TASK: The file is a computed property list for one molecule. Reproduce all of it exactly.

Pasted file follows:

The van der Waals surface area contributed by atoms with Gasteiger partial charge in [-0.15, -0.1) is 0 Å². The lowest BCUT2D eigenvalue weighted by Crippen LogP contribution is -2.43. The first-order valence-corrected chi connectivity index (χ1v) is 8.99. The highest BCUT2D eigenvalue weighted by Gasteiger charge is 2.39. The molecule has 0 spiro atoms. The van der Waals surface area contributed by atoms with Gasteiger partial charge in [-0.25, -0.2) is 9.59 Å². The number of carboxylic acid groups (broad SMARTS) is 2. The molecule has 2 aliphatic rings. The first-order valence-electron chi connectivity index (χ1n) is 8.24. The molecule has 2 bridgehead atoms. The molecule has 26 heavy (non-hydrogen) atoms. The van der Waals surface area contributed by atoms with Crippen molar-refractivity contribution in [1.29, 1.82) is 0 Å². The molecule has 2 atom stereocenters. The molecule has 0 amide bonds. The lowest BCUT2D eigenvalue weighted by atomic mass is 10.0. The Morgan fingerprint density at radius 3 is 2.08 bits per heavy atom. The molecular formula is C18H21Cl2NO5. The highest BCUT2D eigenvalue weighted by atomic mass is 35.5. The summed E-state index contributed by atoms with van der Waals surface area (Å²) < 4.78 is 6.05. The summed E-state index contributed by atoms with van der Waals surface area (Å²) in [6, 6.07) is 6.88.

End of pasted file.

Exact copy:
The van der Waals surface area contributed by atoms with Gasteiger partial charge in [-0.15, -0.1) is 0 Å². The lowest BCUT2D eigenvalue weighted by Crippen LogP contribution is -2.43. The first-order valence-corrected chi connectivity index (χ1v) is 8.99. The highest BCUT2D eigenvalue weighted by Gasteiger charge is 2.39. The molecule has 0 spiro atoms. The van der Waals surface area contributed by atoms with Gasteiger partial charge in [-0.25, -0.2) is 9.59 Å². The number of carboxylic acid groups (broad SMARTS) is 2. The molecule has 2 aliphatic rings. The first-order valence-electron chi connectivity index (χ1n) is 8.24. The molecule has 2 bridgehead atoms. The molecule has 26 heavy (non-hydrogen) atoms. The van der Waals surface area contributed by atoms with Crippen molar-refractivity contribution in [1.29, 1.82) is 0 Å². The molecule has 2 atom stereocenters. The molecule has 0 amide bonds. The lowest BCUT2D eigenvalue weighted by atomic mass is 10.0. The Morgan fingerprint density at radius 3 is 2.08 bits per heavy atom. The molecular formula is C18H21Cl2NO5. The highest BCUT2D eigenvalue weighted by atomic mass is 35.5. The summed E-state index contributed by atoms with van der Waals surface area (Å²) < 4.78 is 6.05. The summed E-state index contributed by atoms with van der Waals surface area (Å²) in [6, 6.07) is 6.88.